Bangkok signals to overtake
THAILAND is fast becoming the new Detroit, as car-makers flock to the central Asian country to build everything from light cars to pick-up trucks and SUVs.
In 2005, Thailand was the second-biggest country of origin for Australian vehicles with 84,831 sales, behind Japan with 378,758 and ahead of South Korea (78,719).
It has since been marginally overtaken by South Korea but its exports to Australia have also increased dramatically to 96,603 in the first seven months of this year, compared with Japan’s 213,575.
In 1998, Honda Australia became the first company to import its passenger cars from Thailand.
It has taken 12 years for the Japanese brand to feel secure enough in its Thai quality to boast about the products. Last week, Honda took five journalists to Bangkok to visit its factory at Ayutthaya, 80km north of the nation’s capital, to assure customers about its build quality.
Honda Australia boss Satoshi Matsuzawa says there has ‘‘never been any resistance to our cars being built in Thailand because they are built by Honda’’.
About 80 per cent of Honda vehicles sold in Australia are made in Thailand.
Honda Australia spokesman Mark Higgins says ‘‘more and more manufacturers are coming here (Thailand) to build cars’’.
They include most pick-up trucks sold in Australia, the Mazda2, and soon more small cars from Ford and Suzuki.
The Thai-Honda Australia story began in 1998, with 778 vehicles.
In 2005, the free trade agreement between Australia and Thailand and the shift of Jazz production from Japan to Bangkok dramatically increased the exports to 14,071.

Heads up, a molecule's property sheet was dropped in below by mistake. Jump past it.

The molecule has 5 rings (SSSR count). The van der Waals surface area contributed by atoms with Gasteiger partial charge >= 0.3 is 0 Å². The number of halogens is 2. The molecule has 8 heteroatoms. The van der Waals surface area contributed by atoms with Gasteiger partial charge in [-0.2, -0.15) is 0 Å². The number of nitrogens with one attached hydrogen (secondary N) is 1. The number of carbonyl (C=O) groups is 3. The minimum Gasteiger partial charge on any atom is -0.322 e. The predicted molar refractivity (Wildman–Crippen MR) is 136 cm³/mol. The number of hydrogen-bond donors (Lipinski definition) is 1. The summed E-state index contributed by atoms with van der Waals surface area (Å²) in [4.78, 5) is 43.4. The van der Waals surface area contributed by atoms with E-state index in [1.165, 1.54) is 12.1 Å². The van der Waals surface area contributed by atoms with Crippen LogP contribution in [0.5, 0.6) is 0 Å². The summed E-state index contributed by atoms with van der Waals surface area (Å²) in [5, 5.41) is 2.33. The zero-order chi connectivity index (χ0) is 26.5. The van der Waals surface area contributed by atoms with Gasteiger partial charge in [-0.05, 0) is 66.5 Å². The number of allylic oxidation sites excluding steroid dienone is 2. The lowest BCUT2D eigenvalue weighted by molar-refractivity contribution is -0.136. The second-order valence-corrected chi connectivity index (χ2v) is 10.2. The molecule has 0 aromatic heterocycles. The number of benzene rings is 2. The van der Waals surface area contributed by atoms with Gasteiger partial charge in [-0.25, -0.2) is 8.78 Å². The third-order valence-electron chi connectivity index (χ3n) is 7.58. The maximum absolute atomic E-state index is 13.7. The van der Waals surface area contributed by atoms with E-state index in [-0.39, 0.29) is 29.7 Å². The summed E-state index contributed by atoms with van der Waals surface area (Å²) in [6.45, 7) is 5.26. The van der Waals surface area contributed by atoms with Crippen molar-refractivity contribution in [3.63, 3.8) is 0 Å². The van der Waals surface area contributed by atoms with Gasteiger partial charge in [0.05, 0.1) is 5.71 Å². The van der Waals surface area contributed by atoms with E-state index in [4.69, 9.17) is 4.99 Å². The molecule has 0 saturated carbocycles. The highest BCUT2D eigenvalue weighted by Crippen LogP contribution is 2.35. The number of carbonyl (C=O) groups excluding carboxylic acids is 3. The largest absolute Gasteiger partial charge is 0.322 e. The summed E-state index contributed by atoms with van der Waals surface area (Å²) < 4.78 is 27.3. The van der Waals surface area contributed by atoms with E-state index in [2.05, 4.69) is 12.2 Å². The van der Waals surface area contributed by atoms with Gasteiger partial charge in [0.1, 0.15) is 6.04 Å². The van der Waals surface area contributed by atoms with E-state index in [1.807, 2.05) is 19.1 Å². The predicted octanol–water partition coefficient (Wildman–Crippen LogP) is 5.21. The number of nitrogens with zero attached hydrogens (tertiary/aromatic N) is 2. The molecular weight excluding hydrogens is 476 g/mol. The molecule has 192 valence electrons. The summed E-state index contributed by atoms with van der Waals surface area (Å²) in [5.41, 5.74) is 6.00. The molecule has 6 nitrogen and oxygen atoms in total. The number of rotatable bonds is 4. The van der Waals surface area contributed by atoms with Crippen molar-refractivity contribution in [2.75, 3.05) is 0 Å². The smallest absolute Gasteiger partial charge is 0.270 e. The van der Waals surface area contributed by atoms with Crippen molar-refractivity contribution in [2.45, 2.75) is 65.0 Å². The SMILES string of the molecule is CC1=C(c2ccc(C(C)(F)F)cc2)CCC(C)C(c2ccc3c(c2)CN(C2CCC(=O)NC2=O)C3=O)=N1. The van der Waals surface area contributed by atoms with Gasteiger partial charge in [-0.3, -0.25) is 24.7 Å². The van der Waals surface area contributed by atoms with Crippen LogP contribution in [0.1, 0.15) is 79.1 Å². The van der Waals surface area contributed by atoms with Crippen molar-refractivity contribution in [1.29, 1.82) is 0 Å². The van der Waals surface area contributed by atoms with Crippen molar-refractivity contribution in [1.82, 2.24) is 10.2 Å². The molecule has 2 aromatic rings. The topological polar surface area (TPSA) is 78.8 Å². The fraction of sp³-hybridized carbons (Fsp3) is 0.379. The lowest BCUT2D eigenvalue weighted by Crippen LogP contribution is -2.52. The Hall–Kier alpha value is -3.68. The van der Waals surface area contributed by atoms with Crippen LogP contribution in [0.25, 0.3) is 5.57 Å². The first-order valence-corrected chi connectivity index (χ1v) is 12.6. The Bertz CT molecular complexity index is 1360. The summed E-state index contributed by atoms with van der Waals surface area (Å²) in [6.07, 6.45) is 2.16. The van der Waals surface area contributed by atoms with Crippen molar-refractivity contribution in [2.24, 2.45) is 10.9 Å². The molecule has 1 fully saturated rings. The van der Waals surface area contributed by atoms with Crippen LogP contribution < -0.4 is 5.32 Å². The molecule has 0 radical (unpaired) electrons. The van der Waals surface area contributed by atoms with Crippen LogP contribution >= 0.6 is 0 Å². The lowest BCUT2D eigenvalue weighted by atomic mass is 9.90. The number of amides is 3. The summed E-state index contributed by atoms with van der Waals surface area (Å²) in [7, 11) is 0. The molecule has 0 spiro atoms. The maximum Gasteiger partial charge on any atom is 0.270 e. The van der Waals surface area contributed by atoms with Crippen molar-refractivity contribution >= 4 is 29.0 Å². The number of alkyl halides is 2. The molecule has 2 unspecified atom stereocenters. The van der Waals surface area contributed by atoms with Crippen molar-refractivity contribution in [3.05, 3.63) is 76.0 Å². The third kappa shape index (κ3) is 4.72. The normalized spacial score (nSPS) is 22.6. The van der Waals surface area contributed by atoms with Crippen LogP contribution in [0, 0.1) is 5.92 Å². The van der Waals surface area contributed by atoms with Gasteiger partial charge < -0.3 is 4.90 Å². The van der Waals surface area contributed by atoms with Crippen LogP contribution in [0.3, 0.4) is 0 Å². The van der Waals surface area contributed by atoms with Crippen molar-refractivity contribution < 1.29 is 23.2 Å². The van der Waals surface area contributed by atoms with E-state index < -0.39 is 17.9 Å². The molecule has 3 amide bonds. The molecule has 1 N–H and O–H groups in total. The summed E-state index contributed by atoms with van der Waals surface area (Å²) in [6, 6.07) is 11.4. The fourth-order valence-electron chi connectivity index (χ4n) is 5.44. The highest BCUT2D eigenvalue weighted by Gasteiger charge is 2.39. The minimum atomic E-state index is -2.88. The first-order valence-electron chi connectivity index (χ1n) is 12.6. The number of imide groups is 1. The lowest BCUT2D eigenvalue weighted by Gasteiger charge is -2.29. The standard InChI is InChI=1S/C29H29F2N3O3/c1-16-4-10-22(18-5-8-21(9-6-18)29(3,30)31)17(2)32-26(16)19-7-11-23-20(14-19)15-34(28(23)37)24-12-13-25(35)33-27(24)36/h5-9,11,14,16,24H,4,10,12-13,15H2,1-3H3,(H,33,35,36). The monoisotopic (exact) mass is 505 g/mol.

In 2007, Thai’s Honda exports to Australia tallied 51,424, before dropping off substantially during the global financial crisis. This year they are expected to reach 40,197.
But that is still a small proportion of the total 240,000 annual capacity of the Thai Honda factory, which occupies 851,800sq m and employs about 5000 Thai staff and 80 Japanese managers.
They work two to three shifts a day, with two weeks’ holiday a year and free meals provided by Honda.
But working conditions are not idyllic, with Thailand’s oppressively hot and humid climate mitigated in the body and frame plant by opening a whole wall to prevailing winds instead of using airconditioning in an effort to ‘‘save electricity’’.
Honda Automotive Thailand Corporation vice-president Makoto Morii says the plant is 50 per cent automated, compared with Japanese factories with 90 per cent automation.
‘‘We use more hand welding because the salary is lower here,’’ he says.
‘‘Instead of investing in expensive machinery, we can hire more people here. In terms of mechanical skill, the Thais and Japanese are of the same level.’’
AUTOMATIC: The Honda factory in Thailand can make 240,000 cars a year and employs about 5000 workers.